Getting Started

Requirements

  1. PHP 7.1+
  2. Guzzle 6
  3. PHPUnit 7 or 8

Installation

Add the dependency to your composer.json file.

composer require --dev --prefer-dist blastcloud/guzzler

Add the BlastCloud\Guzzler\UsesGuzzler trait to your test class.

use BlastCloud\Guzzler\UsesGuzzler;

class SomeTest extends TestCase
{
    use UsesGuzzler;

This trait wires up a class variable named guzzler. Inside that object the necessary history and mock handlers for Guzzle are instantiated and saved. You can completely customize the Client object however you like in two different ways.

getClient(array $options = [])

The getClient method returns a new instance of the Guzzle Client class and adds any options you like to it’s constructor. Adding extra options is not required.

$client = $this->guzzler->getClient([
    "base_uri" => "http://some-url.com/api/v2",
    // ... Any other configurations
]);

getHandlerStack()

If you’d rather create your own Client instance, you can instead return the handler stack required to mock responses and add it directly to your client.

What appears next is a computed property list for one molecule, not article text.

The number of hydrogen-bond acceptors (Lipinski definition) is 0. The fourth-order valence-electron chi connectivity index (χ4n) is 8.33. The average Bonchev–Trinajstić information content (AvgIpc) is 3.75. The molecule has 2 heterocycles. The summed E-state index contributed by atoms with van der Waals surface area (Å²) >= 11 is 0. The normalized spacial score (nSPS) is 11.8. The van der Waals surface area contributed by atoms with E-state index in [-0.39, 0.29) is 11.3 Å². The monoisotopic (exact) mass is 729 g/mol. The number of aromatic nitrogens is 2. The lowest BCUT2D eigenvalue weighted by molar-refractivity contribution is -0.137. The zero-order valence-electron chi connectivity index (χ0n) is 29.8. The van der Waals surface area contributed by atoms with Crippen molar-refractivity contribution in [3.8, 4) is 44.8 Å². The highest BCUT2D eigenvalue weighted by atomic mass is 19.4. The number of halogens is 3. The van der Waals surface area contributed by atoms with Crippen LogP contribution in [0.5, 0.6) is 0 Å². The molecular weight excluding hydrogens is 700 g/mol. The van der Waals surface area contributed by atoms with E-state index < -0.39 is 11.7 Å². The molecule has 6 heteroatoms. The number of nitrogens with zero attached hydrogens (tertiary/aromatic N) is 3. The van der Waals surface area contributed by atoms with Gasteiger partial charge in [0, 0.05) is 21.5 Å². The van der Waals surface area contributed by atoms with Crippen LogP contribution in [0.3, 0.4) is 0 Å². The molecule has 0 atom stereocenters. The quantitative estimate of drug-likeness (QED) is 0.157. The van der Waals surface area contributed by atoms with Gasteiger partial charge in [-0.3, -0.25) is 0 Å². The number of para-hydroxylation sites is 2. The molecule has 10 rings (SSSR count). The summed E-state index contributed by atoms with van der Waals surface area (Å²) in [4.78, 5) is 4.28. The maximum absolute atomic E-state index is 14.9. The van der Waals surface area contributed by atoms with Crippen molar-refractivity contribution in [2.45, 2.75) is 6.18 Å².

$client = new Client([
    //... Some configs
    "handler" => $this->guzzler->getHandlerStack()
]);

You can also add your own handlers to the stack, if you’d like.

$stack = $this->guzzler->getHandlerStack();
$stack->push(new SomeOtherHandler());

$client = new Client([
    "handler" => $stack
]);

Custom Engine Name

Guzzler allows you to customize the variable name of the engine, if you prefer to not use "guzzler". To use a custom name, add a constant to the class called ENGINE_NAME with the value set to the variable name you'd prefer.

use BlastCloud\Guzzler\UsesGuzzler;

class SomeTest extends TestCase
{
    use UsesGuzzler;

    public $client;
    
    // Here we define what we want the engine name to be.
    const ENGINE_NAME = 'engine';

    public function setUp(): void
    {
        parent::setUp();

        // Here, $this->guzzler has been renamed
        // to $this->engine
        $this->client = $this->engine->getClient([
            'base_uri' => 'https://some-url.com/api/v2'
        ]);
    }

    public function testSomething()
    {
        $this->engine->expects($this->once())
            ->get('/some/api/url');
        
        // ...
    }
}

The main benefit of using a custom engine name is to abstract as much code as possible. Though it's not likely you'll have a conflicting variable named "guzzler", it's a possibility that is covered.

Last Updated: 10/4/2019, 4:22:18 AM